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Cell-Penetrating Protein/Corrole Nanoparticles

Soll, Matan and Goswami, Tridib K. and Chen, Qiu-Cheng and Saltsman, Irena and Teo, Ruijie D. and Shahgholi, Mona and Lim, Punnajit and Di Bilio, Angel J. and Cohen, Sarah and Termini, John and Gray, Harry B. and Gross, Zeev (2019) Cell-Penetrating Protein/Corrole Nanoparticles. Scientific Reports, 9 . Art. No. 2294. ISSN 2045-2322. PMCID PMC6381154. https://resolver.caltech.edu/CaltechAUTHORS:20190219-134141446

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Abstract

Recent work has highlighted the potential of metallocorroles as versatile platforms for the development of drugs and imaging agents, since the bioavailability, physicochemical properties and therapeutic activity can be dramatically altered by metal ion substitution and/or functional group replacement. Significant advances in cancer treatment and imaging have been reported based on work with a water-soluble bis-sulfonated gallium corrole in both cellular and rodent-based models. We now show that cytotoxicities increase in the order Ga < Fe < Al < Mn < Sb < Au for bis-sulfonated corroles; and, importantly, that they correlate with metallocorrole affinities for very low density lipoprotein (VLDL), the main carrier of lipophilic drugs. As chemotherapeutic potential is predicted to be enhanced by increased lipophilicity, we have developed a novel method for the preparation of cell-penetrating lipophilic metallocorrole/serum-protein nanoparticles (NPs). Cryo-TEM revealed an average core metallocorrole particle size of 32 nm, with protein tendrils extending from the core (conjugate size is ~100 nm). Optical imaging of DU-145 prostate cancer cells treated with corrole NPs (≤100 nM) revealed fast cellular uptake, very slow release, and distribution into the endoplasmic reticulum (ER) and lysosomes. The physical properties of corrole NPs prepared in combination with transferrin and albumin were alike, but the former were internalized to a greater extent by the transferrin-receptor-rich DU-145 cells. Our method of preparation of corrole/protein NPs may be generalizable to many bioactive hydrophobic molecules to enhance their bioavailability and target affinity.


Item Type:Article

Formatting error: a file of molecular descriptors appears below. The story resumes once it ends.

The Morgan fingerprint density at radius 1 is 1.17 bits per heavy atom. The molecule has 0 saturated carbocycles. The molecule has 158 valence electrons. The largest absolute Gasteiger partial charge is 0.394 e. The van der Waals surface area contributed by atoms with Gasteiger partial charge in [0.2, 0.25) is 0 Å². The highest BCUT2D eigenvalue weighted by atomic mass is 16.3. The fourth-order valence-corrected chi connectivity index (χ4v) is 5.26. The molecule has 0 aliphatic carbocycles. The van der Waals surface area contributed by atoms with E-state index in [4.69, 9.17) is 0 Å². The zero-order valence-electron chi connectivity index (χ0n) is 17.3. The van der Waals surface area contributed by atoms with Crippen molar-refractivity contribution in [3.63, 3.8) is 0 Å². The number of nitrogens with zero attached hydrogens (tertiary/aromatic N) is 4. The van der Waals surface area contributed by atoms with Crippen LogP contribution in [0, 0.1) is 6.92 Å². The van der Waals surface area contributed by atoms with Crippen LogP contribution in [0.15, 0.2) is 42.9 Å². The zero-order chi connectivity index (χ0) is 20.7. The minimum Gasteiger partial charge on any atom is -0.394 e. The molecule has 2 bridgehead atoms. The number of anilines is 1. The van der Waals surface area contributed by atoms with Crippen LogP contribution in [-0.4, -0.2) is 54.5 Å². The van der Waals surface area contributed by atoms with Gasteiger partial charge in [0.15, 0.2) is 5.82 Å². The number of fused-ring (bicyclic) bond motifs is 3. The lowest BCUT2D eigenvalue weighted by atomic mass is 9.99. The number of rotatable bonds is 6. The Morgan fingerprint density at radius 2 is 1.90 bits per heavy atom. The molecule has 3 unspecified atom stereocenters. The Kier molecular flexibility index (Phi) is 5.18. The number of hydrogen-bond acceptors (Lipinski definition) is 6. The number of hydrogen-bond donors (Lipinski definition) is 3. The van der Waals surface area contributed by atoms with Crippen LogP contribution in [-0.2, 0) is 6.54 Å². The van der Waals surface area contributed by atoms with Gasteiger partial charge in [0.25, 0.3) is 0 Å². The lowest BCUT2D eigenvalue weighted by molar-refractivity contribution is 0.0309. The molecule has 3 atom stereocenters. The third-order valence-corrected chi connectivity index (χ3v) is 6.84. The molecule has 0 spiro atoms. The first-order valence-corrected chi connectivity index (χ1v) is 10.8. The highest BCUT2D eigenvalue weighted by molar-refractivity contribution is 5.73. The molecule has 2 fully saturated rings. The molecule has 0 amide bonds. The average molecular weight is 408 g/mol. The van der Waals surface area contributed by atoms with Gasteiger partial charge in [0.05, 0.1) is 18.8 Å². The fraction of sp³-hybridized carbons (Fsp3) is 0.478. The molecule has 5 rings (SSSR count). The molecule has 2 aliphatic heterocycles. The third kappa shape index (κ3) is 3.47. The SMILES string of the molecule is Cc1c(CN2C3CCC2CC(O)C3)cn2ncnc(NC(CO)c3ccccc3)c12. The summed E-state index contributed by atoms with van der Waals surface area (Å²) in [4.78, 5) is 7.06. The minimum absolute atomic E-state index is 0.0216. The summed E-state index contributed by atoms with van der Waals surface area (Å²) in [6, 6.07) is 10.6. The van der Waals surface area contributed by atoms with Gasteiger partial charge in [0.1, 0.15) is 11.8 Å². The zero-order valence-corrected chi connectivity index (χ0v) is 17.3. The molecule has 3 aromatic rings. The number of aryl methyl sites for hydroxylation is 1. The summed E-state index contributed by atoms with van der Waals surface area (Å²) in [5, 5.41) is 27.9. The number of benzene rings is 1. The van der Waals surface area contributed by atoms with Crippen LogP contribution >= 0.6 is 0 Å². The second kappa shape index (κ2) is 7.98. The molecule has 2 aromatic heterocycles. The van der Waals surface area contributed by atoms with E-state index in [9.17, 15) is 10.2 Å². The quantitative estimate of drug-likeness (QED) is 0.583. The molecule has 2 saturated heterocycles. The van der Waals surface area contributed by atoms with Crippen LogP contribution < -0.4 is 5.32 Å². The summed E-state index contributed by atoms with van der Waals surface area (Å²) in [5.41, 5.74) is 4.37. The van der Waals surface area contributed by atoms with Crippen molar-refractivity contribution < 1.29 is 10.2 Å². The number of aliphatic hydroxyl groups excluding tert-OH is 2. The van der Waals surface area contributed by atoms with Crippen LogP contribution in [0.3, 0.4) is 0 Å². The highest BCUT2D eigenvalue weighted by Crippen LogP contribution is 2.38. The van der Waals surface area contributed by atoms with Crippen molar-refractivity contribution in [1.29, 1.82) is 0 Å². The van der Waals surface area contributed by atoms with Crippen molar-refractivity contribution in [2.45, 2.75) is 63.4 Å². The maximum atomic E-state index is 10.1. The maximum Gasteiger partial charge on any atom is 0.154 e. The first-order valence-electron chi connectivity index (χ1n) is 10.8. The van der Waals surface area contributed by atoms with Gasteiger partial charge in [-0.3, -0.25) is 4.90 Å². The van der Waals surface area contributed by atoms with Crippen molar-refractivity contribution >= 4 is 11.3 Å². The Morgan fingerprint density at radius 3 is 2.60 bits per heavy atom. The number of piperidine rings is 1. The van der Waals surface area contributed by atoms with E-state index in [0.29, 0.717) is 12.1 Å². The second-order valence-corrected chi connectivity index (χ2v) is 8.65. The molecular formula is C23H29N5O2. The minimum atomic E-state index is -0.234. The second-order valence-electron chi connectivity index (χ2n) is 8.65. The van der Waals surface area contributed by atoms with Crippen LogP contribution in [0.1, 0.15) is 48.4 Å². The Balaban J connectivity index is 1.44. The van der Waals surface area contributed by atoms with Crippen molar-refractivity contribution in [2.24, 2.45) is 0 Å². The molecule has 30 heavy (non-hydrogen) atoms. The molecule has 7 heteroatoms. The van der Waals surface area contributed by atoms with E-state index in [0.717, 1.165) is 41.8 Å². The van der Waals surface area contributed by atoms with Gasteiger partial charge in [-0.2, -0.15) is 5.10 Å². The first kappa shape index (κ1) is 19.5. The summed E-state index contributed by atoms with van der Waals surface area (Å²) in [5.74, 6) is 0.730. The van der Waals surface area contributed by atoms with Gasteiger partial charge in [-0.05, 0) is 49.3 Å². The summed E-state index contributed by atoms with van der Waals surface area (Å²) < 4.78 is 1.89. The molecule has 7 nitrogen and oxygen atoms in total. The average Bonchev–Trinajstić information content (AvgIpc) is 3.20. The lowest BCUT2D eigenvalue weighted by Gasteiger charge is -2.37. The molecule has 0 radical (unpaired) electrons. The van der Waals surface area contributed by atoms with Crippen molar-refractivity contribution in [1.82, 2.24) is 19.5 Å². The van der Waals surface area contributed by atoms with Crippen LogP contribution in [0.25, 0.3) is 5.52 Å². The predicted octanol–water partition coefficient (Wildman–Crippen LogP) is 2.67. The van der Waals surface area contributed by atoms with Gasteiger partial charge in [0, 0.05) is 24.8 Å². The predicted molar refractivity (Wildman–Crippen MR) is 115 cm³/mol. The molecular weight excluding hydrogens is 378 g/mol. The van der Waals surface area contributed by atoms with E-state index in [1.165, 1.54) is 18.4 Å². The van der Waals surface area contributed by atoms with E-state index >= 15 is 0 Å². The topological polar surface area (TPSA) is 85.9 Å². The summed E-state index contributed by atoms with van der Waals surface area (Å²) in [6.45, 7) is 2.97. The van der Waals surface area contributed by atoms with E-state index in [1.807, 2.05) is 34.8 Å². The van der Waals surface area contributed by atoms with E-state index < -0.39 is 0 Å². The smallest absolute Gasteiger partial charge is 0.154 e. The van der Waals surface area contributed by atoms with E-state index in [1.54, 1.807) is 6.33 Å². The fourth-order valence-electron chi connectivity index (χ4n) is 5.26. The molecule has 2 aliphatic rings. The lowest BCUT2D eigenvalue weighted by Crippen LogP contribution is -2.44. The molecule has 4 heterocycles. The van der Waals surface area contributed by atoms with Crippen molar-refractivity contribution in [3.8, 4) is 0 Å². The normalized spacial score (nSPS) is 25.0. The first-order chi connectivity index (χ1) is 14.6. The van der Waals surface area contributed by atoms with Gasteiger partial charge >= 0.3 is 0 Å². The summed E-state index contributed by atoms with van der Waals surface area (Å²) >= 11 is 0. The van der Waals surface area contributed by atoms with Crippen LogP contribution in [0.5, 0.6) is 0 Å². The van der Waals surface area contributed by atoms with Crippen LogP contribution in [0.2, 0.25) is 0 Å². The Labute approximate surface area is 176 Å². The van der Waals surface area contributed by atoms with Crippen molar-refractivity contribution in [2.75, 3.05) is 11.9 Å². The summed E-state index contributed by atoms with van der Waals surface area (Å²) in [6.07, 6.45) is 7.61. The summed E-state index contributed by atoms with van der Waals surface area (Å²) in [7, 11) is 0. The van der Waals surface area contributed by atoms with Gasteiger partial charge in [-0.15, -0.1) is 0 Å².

Related URLs:
URLURL TypeDescription
https://doi.org/10.1038/s41598-019-38592-wDOIArticle
https://www.ncbi.nlm.nih.gov/pmc/articles/PMC6381154PubMed CentralArticle
ORCID:
AuthorORCID
Chen, Qiu-Cheng0000-0001-5113-4832
Teo, Ruijie D.0000-0003-2203-9662
Lim, Punnajit0000-0002-0159-1549
Termini, John0000-0002-4043-7552
Gray, Harry B.0000-0002-7937-7876
Additional Information:© 2019 The Author(s). This article is licensed under a Creative Commons Attribution 4.0 International License, which permits use, sharing, adaptation, distribution and reproduction in any medium or format, as long as you give appropriate credit to the original author(s) and the source, provide a link to the Creative Commons license, and indicate if changes were made. The images or other third party material in this article are included in the article’s Creative Commons license, unless indicated otherwise in a credit line to the material. If material is not included in the article’s Creative Commons license and your intended use is not permitted by statutory regulation or exceeds the permitted use, you will need to obtain permission directly from the copyright holder. To view a copy of this license, visit http://creativecommons.org/licenses/by/4.0/. Received 19 June 2018; Accepted 18 December 2018; Published 19 February 2019. This study was supported by an International Collaboration Grant from the Jacki and Bruce Barron Cancer Research Scholars’ Program, a partnership of the ICRF and City of Hope, as supported by The Harvey L. Miller Family Foundation to ZG and JT. Research at Caltech was supported by the National Institutes of Health (DK-019038 to HBG). Initial support from the Caltech/City of Hope Biomedical Initiative to HBG and JT also is gratefully acknowledged. Author Contributions: Most of the experimental work was done by M.S. at the Technion, with contributions by T.K.G. for the human serum binding studies, Q.C.C. and S.C. for the TF HPLC analyses, P.L., R.D.T. and A.J.D.B. for the cytotoxicity studies, and I.S. for the catalysis reactions. M.S.h. performed the MALDI-MS. M.S., J.T., H.B.G. and Z.G. wrote the article. The project was supervised by J.T., H.B.G. and Z.G. The authors declare no competing interests.
Funders:
Funding AgencyGrant Number
Jacki and Bruce Barron Cancer Research Scholars’ ProgramUNSPECIFIED
Harvey L. Miller Family FoundationUNSPECIFIED
NIHDK-019038
Caltech-City of Hope Biomedical InitiativeUNSPECIFIED
Subject Keywords:Cancer imaging; Nanoparticles
PubMed Central ID:PMC6381154
Record Number:CaltechAUTHORS:20190219-134141446
Persistent URL:https://resolver.caltech.edu/CaltechAUTHORS:20190219-134141446
Usage Policy:No commercial reproduction, distribution, display or performance rights in this work are provided.
ID Code:92984
Collection:CaltechAUTHORS
Deposited By: Tony Diaz
Deposited On:19 Feb 2019 21:54
Last Modified:09 Mar 2020 13:19

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